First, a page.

Updated: 2020-06-22 by
If you may be (or already have been) denied unemployment benefits in California, you may be wondering whether you need a lawyer -- and whether you can afford to hire a lawyer to help with your unemployment case. (If you're wondering what a lawyer can do for you, check out Five Ways an Unemployment Lawyer Can Help You.) It all depends on your financial situation and how (and how much) the attorney charges. In some situations, an unemployment attorney may be willing to offer you a contingency fee arrangement. This means the lawyer gets paid only if you win, out of the money you receive as a settlement or award.
Below, we explain some typical attorney fee arrangements in unemployment cases.
Your first step in choosing an attorney – and deciding whether it makes sense to fight your employer in an unemployment claim, appeal, or lawsuit – is an initial consultation. The initial consultation provides you and the attorney an opportunity to decide whether and how you will work together.
Once you have gathered a few referrals (from friends, colleagues, or lawyer directories), you should contact each lawyer to set up a meeting. At the meeting, explain your situation. For example, your state’s unemployment agency may have denied your claim for benefits because you were fired for misconduct, but you might believe you were wrongfully terminated for complaining about discrimination. The lawyer will review the facts, explain the legal theories that might apply to your situation, and describe how the lawyer would move forward in representing you, if you have strong legal claims against your employer.
Many attorneys offer an initial consultation free or at a reduced hourly or flat fee. For example, an attorney might offer a free 30-minute consultation, a consultation of up to two hours for a flat fee of $200, or a consultation of any length for an hourly fee of $150. When you call to set up your consultation, ask what the attorney charges for the consultation. Also find out what the attorney would like you to bring. Some attorneys ask new clients to prepare a timeline of events, for example. Particularly if you are paying by the hour, you will want to be efficient in explaining your situation.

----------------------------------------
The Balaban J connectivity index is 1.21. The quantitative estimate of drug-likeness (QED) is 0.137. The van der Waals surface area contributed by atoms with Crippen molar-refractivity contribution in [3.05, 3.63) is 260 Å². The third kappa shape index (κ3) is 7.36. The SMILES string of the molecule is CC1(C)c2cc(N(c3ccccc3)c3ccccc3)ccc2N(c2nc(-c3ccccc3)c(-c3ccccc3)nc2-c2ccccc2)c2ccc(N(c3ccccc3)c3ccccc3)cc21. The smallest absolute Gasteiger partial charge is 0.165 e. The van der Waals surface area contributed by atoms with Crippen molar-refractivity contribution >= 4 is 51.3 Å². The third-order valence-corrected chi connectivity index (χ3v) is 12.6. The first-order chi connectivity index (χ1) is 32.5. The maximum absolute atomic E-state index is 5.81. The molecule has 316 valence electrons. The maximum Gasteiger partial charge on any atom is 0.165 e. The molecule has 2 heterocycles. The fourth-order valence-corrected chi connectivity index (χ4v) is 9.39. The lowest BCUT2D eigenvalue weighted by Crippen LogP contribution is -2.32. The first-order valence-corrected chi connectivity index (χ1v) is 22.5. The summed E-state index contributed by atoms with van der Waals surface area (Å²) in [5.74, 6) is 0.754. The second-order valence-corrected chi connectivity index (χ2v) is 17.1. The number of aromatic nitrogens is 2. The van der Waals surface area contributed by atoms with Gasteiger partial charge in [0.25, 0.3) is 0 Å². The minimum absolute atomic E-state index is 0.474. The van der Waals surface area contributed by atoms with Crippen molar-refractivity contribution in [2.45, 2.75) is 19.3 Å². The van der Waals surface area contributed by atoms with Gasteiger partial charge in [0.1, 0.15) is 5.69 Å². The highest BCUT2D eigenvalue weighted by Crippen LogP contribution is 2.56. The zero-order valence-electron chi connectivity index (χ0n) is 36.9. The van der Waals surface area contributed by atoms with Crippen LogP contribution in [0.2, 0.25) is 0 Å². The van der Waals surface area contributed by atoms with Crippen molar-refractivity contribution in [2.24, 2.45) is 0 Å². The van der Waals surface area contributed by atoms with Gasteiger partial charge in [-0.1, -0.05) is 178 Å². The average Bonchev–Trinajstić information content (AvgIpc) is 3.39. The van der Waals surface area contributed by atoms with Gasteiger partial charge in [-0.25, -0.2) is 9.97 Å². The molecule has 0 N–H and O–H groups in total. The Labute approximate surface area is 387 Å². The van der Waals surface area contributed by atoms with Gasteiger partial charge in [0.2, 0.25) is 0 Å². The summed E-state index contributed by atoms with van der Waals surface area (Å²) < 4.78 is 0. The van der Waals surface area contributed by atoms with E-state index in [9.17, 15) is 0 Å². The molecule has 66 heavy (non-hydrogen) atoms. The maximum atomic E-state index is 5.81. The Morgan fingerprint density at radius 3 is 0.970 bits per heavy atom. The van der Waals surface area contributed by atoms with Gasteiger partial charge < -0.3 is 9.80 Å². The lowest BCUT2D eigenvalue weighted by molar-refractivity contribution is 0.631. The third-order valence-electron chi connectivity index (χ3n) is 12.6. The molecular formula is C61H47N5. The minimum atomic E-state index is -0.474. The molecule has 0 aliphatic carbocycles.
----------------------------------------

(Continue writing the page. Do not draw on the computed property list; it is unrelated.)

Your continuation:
If you and the attorney decide to work together, the attorney will give you a written retainer agreement to sign, setting forth the terms under which you will work together. The retainer agreement will explain how fees and costs will be paid. Read this section carefully, and ask the attorney to explain anything you don’t understand.
For an unemployment case, there are several different types of fee arrangements an attorney might offer:
- Hourly rate. If you want to consult an attorney behind the scenes or simply get some questions answered about whether you should pursue an unemployment appeal, for example, an attorney might offer you an hourly rate. Whether it makes sense for you to go ahead will depend on how much the attorney charges, how long your case may take, and how much you can afford to spend. Be sure to ask the lawyer for an estimate of how long your case will take.
- Flat fee. Some attorneys handle certain matters, including unemployment appeals, for a flat fee. The fee is intended to cover all of the attorney’s work on the case. The retainer agreement should spell out how much you will owe and exactly what the attorney will do for that money.
- Contingency fee. Attorneys handle many types of employment cases on a contingency fee basis. This means you don’t have to pay the attorney out of pocket for his or her time. Instead, the attorney collects a fee only if you win, and the attorney’s fee is a percentage of what you receive. Not all attorneys will take a regular unemployment case for a contingency fee. However, if you have other legal claims against your employer (such as a wrongful termination case or a discrimination claim), an attorney may be willing to handle your whole case on a contingency fee basis, including your claim for unemployment benefits.
You may also be interested in:
Learn how a lawyer can assist you with your unemployment case in California.
Here are three easy ways to find an unemployment attorney in California.
Use these resources to find a local lawyer for your unemployment claim or appeal.